Embry-Riddle students aren’t able to actually board the International Space Station and check the spacecraft’s systems and equipment for needed repairs.
But they can have that experience virtually, thanks to the College of Aviation’s Extended Reality (XR) Lab, which is supported in part by the College of Aviation Dean’s Fund for Excellence.
“The XR lab is really important to our future,” said College of Aviation Dean Alan Stolzer. “We see it as a valuable addition and the future of training. We plan to use it throughout the college.”
The XR Lab – which encompasses virtual reality (VR), augmented reality (AR) and mixed reality (MR) – opened in 2017. XR Lab Manager Trevor Goodwin leads the lab, which continues designing new applications to reach more students and programs.
“XR gives students the opportunity to experience key situations and procedures with a meaningful degree of realism,” said Goodwin.
The lab allows flight students to perform a simulated Cessna 172 pre-flight inspection from start to finish. Aviation Maintenance Science students in the XR lab use augmented reality to see engine assembly instructions as they work, then use mixed reality to sit in an aircraft and perform mock procedures using physical controls alongside virtual screens.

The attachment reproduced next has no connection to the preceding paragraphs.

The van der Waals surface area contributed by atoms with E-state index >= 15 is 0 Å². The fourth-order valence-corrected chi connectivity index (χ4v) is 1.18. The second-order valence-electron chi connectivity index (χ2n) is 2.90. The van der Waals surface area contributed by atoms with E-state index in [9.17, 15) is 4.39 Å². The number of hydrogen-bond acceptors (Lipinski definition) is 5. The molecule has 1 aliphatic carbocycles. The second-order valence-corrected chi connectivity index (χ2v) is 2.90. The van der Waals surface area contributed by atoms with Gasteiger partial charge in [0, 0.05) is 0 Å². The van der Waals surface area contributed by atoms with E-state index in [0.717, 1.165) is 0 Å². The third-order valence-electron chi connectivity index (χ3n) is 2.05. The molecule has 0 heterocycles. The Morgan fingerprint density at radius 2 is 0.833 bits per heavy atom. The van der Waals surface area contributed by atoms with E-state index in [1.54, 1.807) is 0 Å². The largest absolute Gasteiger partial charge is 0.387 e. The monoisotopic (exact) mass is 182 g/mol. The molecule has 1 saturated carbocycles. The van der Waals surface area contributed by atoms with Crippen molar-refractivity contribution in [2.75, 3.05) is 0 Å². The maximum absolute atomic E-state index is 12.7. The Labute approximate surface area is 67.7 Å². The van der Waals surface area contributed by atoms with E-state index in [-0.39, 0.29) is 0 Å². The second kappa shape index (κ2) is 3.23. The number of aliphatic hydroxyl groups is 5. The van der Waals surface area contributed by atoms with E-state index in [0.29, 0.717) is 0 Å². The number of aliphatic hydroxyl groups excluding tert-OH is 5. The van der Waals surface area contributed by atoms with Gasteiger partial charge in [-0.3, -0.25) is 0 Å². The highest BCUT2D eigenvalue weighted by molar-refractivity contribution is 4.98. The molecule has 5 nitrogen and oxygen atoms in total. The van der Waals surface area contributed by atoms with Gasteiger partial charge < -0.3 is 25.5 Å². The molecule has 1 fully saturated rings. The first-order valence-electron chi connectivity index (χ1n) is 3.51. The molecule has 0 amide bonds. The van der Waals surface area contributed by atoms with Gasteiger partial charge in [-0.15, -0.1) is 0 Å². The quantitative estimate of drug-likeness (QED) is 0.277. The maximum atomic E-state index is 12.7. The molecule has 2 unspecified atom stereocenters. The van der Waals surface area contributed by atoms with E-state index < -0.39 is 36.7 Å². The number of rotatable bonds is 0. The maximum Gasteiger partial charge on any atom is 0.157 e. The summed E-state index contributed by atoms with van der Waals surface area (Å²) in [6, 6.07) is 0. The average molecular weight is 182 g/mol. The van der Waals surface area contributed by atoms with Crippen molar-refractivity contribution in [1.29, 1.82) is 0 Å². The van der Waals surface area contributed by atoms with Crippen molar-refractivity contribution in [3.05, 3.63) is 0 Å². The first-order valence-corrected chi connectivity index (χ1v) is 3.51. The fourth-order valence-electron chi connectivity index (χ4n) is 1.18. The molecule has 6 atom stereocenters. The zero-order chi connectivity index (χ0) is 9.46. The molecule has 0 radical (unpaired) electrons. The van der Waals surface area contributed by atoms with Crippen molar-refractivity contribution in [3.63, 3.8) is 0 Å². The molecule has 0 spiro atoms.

“The XR Lab enhances students’ education and training,” Stolzer said.
New Learning Opportunities for Faculty and Students
The XR Lab allows Embry-Riddle students to use extended reality to gain new educational perspectives and experiences.
For example, Daniel Byrnes (’20) a recent Spaceflight Operations graduate, said using XR technology helped him better understand mission control operations.
“By going from a classroom environment into the virtual modality, I gained a tangible understanding of the systems we were discussing in class, and it gave us a more creative perspective on how problems can be solved in orbital operations,” Byrnes said.
The XR Lab allows faculty members to create a visual experience for students in order to better understand a problem, said Daniel Friedenzohn, the college’s associate dean and an associate professor of aeronautical science.
“Faculty come to us with project proposals and our goal is to support them,” Friedenzohn said.
For example, if there is a common maintenance issue in routine repairs, an AR application can emphasize the instruction step as the student performs the procedure and records the process for supervisors to view later. Additionally, the XR Lab permits students to practice procedures or repairs that may be difficult or impossible to do in real life, due to safety, availability or cost issues, Friedenzohn said.
An XR committee made up of faculty and staff evaluates current project proposals, and explores possible research opportunities. Each XR Lab application is later evaluated by a subcommittee of faculty members to ensure it is effective in advancing student learning.
Bob Thomas, assistant professor of Aeronautical Science, is always looking for ways to produce interesting learning experiences for his students, and the lab is a great resource.
“The experiences created in the XR Lab provide faculty with the impetus to push our courses to the next level,” said Thomas.